Bucks History

Provision of Schools 1833

Summary Education Provision in of the County of Buckingham 1833

In 1833 there were 146,529 people living in Buckinghamshire

Provision of Schools

In 1833, before attending school was made compulsory , a survey was carried out to find out about what schools existed in the County. Below is a summary of what was found.

If you want to know what schools were provided in your parish please look for your parish in 'Bucks Parishes' and then 'Education Provision 1833'

 

School Type

 

Schools

Scholars

Total

Infants (2 - 7 yrs)

 

34

 

 

 

Male

 

161

 

 

Female

 

158

 

 

Unspecified

 

450

 

 

TOTAL

 

 

769

Daily (4 -14 yrs)

 

386

 

 

 

Male

 

4,889

 

 

Female

 

3,187

 

 

Unspecified

 

1,989

 

 

TOTAL

 

 

10,065

 

Total under Daily Instruction

420

 

10,834

Sunday (4-16 yrs)

 

294

 

 

 

Male

 

7,198

 

 

Female

 

8,566

 

 

Unspecified

 

4,964

 

 

TOTAL

 

 

20,728

 

Maintenance of Schools

 

School

By Endowment

By Subscription

By Payments from Scholars

Subscription & Payment by Scholars

 

Schools

Scholars

Schools

Scholars

Schools

Scholars

Schools

Scholars

Infant

 

 

3

221

26

306

5

242

Daily

48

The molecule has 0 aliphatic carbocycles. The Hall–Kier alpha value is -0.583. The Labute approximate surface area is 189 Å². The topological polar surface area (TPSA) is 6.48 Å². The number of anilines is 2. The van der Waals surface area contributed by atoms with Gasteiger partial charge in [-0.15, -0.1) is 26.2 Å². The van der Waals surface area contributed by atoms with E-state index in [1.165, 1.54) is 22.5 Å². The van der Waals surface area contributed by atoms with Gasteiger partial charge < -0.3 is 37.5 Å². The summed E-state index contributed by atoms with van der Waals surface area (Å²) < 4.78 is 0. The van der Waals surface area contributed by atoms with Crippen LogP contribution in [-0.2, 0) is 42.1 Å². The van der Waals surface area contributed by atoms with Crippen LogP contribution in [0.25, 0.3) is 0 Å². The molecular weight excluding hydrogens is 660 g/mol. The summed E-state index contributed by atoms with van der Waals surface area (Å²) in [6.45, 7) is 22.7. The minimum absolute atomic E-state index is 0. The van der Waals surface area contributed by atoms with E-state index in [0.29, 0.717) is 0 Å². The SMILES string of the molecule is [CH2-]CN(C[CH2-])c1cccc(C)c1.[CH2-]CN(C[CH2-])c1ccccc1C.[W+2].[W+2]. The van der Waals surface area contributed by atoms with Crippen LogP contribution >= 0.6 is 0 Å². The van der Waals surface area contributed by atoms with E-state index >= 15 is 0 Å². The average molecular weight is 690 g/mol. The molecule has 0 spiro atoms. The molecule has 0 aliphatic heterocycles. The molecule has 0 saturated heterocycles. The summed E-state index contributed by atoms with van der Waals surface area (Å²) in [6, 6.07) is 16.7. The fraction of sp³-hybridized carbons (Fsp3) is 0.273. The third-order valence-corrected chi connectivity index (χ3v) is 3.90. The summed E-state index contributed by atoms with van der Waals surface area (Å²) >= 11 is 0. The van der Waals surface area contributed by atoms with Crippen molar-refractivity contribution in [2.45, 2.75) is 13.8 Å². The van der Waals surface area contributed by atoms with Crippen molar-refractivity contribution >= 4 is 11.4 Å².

1,717

36

1,366

269

5,195

33

1,787

Sunday

9

840

271

19,255

2

52

12

581

TOTALS

57

2,557

310

20,842

297

5,553

50

2,610

 

 

 

 

 

 

 

 

 

 

Schools Established by Dissenters

(those who did not attend the Church of England)

 

School

Schools

Scholars

Infant

 

 

Daily

3

42

Sunday

107

8,660

 

Increase in the number of Schools since 1818

 

 

Schools

Scholars

Infant and other Daily

124

3,635

Sunday

138

12,426

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There were 24 Lending Libraries attached to Schools in the County

 

Lacemaking Schools

Olney Lace School

If you look at some parishes you will see 'lace-making' schools mentioned. These were not schools as we know them today but instead institutions teaching the skills of lace making to generally poor children from about the age of 7 and then using them as a source of cheap labour. By the age of ten they were likely to be working every day from 8.00 a.m. to 5.00 p.m., were usually poorly paid and often treated badly.

 

Straw Plaiting Schools

Also mentioned are straw plaiting schools which were established by the beginning of the nineteenth century.
(The straw was split lenghthways and then plaited into various patterns, the finished product was then sold to the hatmakers to make straw hats)
The schools were generally conducted in a cottage by a village 'dame'. They were supposed to teach some reading and writing but very often the 'teachers were unable to read and write themselves. The conditions in these 'schools' were unbelievably squalid and they were vastly overcrowded with children, mostly girls from four to fourteen. Because straw had to be kept damp open fires were not allowed even in the depths of winter so heating was through coal or wood in earthen or metal pots called 'dicky pots' which girls put under their long skirts.
A skilled female straw plaiter could often earn more than the male farm labourer of the household so it was a skill worth learning.